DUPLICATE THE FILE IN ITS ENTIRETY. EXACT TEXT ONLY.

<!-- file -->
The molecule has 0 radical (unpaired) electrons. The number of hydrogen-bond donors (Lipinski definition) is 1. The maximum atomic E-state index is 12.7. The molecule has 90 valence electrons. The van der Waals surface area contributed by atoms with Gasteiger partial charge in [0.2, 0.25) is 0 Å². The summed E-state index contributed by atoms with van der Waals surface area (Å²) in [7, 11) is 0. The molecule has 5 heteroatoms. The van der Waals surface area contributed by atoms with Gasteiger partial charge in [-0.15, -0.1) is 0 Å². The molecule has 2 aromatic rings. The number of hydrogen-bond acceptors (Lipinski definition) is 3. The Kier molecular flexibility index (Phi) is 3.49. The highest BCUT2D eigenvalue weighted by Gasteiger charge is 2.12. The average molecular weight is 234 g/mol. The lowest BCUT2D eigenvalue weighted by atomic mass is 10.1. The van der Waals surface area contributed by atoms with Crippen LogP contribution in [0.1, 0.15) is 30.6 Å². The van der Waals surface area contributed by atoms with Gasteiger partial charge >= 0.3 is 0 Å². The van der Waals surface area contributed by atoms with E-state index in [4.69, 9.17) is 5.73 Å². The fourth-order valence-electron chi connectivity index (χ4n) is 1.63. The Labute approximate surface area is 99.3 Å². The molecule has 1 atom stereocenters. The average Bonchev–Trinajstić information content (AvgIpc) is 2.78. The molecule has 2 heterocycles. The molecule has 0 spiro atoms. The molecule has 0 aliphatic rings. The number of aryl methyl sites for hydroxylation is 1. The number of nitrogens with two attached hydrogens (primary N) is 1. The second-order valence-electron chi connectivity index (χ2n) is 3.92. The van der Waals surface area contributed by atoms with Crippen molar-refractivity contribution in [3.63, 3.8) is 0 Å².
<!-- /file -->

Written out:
The molecule has 0 radical (unpaired) electrons. The number of hydrogen-bond donors (Lipinski definition) is 1. The maximum atomic E-state index is 12.7. The molecule has 90 valence electrons. The van der Waals surface area contributed by atoms with Gasteiger partial charge in [0.2, 0.25) is 0 Å². The summed E-state index contributed by atoms with van der Waals surface area (Å²) in [7, 11) is 0. The molecule has 5 heteroatoms. The van der Waals surface area contributed by atoms with Gasteiger partial charge in [-0.15, -0.1) is 0 Å². The molecule has 2 aromatic rings. The number of hydrogen-bond acceptors (Lipinski definition) is 3. The Kier molecular flexibility index (Phi) is 3.49. The highest BCUT2D eigenvalue weighted by Gasteiger charge is 2.12. The average molecular weight is 234 g/mol. The lowest BCUT2D eigenvalue weighted by atomic mass is 10.1. The van der Waals surface area contributed by atoms with Crippen LogP contribution in [0.1, 0.15) is 30.6 Å². The van der Waals surface area contributed by atoms with Gasteiger partial charge >= 0.3 is 0 Å². The van der Waals surface area contributed by atoms with E-state index in [4.69, 9.17) is 5.73 Å². The fourth-order valence-electron chi connectivity index (χ4n) is 1.63. The Labute approximate surface area is 99.3 Å². The molecule has 1 atom stereocenters. The average Bonchev–Trinajstić information content (AvgIpc) is 2.78. The molecule has 2 heterocycles. The molecule has 0 spiro atoms. The molecule has 0 aliphatic rings. The number of aryl methyl sites for hydroxylation is 1. The number of nitrogens with two attached hydrogens (primary N) is 1. The second-order valence-electron chi connectivity index (χ2n) is 3.92. The van der Waals surface area contributed by atoms with Crippen molar-refractivity contribution in [3.63, 3.8) is 0 Å².